First of all, I agree with everybody else to use a
std::string instead of character arrays the vast majority of the time. Link for help is here: C++ Strings Library
Now to directly answer your question as well:
and so on.....
This is wrong. Assuming your compiler doesn't give you an error, you're not assigning the "null terminator" to those arrays, you're trying to assign the pointer value of where the
"\0" string is to the first few memory locations where the char* is pointing to! Remember, your variables are pointers, not strings. If you're trying to just put a null-character at the beginning, so that
strlen or other C-string functions see an "empty" string, do this:
*lab='\0'; The difference is that with single-ticks, it denotes the character
\0 whereas with double, it's a string literal, which returns a pointer to the first element. I hope that made sense.
Now for your second, again, you can't just "assign" like that to C-style strings. You need to put each character into the array and terminate it correctly. Usually the easiest way is with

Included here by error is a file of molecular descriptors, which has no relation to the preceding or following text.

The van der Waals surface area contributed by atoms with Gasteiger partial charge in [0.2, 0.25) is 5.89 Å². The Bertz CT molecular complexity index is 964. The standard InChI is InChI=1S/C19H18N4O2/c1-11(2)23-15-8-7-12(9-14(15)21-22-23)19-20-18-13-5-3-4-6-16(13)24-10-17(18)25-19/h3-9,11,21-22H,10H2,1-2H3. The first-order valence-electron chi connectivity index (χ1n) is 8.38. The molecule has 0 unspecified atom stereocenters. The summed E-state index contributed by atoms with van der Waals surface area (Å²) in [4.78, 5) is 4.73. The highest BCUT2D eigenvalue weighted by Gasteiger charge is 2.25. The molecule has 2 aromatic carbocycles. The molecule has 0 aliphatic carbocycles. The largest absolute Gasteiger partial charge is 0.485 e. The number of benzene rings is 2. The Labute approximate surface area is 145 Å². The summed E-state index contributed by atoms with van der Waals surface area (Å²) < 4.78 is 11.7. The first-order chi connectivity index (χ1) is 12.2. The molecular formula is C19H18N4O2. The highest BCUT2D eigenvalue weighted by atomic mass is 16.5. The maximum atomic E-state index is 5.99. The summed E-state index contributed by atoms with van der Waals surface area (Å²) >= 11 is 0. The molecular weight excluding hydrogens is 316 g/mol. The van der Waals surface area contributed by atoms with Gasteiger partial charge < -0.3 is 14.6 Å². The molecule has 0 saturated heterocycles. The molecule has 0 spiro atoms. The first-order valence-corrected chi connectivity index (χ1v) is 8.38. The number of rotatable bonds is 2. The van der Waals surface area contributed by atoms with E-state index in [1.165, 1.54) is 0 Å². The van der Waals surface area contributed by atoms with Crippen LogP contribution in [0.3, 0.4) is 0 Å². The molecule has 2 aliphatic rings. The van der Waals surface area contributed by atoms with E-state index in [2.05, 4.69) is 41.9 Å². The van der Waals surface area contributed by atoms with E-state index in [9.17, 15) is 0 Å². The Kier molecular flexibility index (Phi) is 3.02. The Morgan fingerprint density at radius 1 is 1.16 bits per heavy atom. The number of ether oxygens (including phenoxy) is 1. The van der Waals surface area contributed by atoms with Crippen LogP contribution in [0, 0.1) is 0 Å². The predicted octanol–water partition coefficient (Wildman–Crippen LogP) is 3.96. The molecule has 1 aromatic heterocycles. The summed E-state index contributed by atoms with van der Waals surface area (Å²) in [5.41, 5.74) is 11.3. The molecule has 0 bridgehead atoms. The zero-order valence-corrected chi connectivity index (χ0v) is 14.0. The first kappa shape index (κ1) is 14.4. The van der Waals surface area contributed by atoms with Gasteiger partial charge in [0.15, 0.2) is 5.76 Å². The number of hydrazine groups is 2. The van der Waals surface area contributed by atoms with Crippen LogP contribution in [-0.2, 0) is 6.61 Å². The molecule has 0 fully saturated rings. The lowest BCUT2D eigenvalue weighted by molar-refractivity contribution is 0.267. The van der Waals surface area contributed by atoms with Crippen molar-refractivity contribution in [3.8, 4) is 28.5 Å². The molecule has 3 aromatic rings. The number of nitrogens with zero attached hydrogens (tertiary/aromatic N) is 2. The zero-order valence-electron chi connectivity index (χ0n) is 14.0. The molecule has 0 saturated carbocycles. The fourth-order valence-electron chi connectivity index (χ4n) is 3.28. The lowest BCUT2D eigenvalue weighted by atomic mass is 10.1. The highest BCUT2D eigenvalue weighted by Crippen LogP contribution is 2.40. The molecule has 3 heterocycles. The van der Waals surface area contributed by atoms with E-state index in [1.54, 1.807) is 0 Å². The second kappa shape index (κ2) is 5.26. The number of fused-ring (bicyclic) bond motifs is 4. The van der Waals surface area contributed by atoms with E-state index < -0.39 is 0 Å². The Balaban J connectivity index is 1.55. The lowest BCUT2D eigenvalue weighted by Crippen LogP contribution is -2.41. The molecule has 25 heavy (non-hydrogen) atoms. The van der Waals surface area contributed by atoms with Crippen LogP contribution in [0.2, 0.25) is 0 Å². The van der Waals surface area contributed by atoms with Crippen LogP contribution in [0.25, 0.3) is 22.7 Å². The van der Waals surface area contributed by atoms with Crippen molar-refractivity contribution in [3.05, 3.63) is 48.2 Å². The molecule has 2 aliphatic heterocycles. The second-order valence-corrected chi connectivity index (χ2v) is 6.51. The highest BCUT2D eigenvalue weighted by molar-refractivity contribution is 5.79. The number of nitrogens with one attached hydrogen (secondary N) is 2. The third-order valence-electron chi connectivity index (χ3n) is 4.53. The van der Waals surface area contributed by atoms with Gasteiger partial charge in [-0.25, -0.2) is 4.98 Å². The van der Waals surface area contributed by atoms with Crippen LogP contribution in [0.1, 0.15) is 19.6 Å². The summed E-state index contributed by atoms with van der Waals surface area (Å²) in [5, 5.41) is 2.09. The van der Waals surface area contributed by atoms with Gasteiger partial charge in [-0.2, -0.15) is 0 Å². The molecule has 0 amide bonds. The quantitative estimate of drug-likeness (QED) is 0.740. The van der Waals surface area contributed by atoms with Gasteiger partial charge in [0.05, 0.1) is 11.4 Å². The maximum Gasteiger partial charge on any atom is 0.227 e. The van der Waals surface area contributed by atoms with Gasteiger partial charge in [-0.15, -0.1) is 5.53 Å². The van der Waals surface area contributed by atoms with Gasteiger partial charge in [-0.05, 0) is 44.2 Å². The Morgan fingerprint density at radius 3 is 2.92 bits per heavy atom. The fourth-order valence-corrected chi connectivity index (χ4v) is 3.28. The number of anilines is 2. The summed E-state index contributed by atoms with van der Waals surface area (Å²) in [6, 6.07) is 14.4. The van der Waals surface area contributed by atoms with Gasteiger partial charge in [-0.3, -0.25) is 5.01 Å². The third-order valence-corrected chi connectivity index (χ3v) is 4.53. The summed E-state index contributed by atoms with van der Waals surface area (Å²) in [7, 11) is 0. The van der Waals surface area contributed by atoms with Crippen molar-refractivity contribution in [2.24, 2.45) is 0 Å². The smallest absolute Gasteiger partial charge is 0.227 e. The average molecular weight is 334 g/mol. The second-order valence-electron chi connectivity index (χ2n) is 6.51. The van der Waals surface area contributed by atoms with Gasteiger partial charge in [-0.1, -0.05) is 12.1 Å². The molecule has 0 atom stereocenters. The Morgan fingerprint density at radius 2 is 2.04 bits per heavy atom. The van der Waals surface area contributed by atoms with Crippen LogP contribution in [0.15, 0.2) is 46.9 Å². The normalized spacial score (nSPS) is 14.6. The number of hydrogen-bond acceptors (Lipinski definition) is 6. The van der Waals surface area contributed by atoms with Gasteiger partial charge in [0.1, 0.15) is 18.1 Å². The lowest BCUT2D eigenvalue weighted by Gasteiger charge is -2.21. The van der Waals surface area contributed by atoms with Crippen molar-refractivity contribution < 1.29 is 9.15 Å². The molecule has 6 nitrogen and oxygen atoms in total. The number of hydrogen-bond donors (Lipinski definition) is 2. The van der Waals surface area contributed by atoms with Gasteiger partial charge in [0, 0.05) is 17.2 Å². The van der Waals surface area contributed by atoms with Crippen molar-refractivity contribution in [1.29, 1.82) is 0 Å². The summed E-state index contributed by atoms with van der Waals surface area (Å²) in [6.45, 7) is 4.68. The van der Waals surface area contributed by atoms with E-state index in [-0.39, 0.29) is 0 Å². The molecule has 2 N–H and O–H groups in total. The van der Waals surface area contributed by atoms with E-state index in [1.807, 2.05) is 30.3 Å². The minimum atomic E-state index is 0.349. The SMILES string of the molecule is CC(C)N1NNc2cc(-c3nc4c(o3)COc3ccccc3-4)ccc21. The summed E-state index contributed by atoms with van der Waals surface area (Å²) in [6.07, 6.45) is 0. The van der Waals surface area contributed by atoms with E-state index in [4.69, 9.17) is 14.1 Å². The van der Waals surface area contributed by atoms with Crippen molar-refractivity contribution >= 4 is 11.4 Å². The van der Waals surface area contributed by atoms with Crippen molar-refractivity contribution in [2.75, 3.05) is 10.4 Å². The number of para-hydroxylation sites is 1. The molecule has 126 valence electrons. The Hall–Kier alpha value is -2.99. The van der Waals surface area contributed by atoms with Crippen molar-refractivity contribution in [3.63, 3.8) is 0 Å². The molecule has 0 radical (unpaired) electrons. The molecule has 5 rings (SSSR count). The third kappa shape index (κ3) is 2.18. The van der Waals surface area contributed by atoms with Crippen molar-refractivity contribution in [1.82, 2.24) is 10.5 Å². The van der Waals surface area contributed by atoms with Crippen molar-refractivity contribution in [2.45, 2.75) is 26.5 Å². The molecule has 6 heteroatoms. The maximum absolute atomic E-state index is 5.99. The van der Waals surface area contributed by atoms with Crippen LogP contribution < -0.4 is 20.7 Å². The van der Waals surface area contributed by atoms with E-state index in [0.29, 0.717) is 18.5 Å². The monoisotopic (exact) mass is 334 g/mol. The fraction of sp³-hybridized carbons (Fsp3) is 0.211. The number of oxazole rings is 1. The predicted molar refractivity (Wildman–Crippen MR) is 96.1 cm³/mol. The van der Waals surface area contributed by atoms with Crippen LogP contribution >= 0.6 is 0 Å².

sprintf(lab, "%s", "mystring");
This may not make much sense, especially as I'm not dereferencing the pointer, but I'll walk you through it. The first argument says to sprintf "output your characters to where this pointer is pointing." So it needs the raw pointer. The second is a format string, like
printf uses. So I'm telling it to use the first argument as a string. And the 3rd is what I want in there, a pointer to another string. This example would also work with
sprintf(lab, "mystring") as well.
If you want to get into C-style string processing, you need to read some examples. I'm afraid I don't even know where to look on the 'net for good examples of that, but I wish you good luck. I'd highly recommend that you check out the C++ strings library though, and the
basic_string<> type there. That's typedef'd to just std::string, which is what you should use.